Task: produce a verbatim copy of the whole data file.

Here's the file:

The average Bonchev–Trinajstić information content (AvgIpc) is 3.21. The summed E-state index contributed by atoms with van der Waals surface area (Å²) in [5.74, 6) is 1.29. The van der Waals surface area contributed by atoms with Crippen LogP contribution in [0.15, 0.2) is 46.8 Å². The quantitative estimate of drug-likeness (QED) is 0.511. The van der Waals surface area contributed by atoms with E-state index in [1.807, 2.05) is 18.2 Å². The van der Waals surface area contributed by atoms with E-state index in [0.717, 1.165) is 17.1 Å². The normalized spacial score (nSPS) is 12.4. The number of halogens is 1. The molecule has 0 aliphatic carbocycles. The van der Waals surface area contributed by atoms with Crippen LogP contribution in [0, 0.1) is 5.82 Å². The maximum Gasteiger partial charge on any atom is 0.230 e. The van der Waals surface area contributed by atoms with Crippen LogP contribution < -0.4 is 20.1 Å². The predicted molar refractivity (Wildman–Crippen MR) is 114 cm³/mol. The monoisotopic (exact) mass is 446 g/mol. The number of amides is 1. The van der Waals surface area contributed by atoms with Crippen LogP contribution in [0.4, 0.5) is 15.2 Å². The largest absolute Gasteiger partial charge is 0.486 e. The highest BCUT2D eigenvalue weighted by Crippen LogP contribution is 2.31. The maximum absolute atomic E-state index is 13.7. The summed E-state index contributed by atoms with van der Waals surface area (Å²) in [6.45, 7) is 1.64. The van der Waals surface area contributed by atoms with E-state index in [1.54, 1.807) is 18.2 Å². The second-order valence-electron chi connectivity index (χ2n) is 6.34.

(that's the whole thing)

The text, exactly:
The average Bonchev–Trinajstić information content (AvgIpc) is 3.21. The summed E-state index contributed by atoms with van der Waals surface area (Å²) in [5.74, 6) is 1.29. The van der Waals surface area contributed by atoms with Crippen LogP contribution in [0.15, 0.2) is 46.8 Å². The quantitative estimate of drug-likeness (QED) is 0.511. The van der Waals surface area contributed by atoms with E-state index in [1.807, 2.05) is 18.2 Å². The van der Waals surface area contributed by atoms with E-state index in [0.717, 1.165) is 17.1 Å². The normalized spacial score (nSPS) is 12.4. The number of halogens is 1. The molecule has 0 aliphatic carbocycles. The van der Waals surface area contributed by atoms with Crippen LogP contribution in [0, 0.1) is 5.82 Å². The maximum Gasteiger partial charge on any atom is 0.230 e. The van der Waals surface area contributed by atoms with Crippen LogP contribution < -0.4 is 20.1 Å². The predicted molar refractivity (Wildman–Crippen MR) is 114 cm³/mol. The monoisotopic (exact) mass is 446 g/mol. The number of amides is 1. The van der Waals surface area contributed by atoms with Crippen LogP contribution in [0.4, 0.5) is 15.2 Å². The largest absolute Gasteiger partial charge is 0.486 e. The highest BCUT2D eigenvalue weighted by Crippen LogP contribution is 2.31. The maximum absolute atomic E-state index is 13.7. The summed E-state index contributed by atoms with van der Waals surface area (Å²) in [6.45, 7) is 1.64. The van der Waals surface area contributed by atoms with E-state index in [1.54, 1.807) is 18.2 Å². The second-order valence-electron chi connectivity index (χ2n) is 6.34.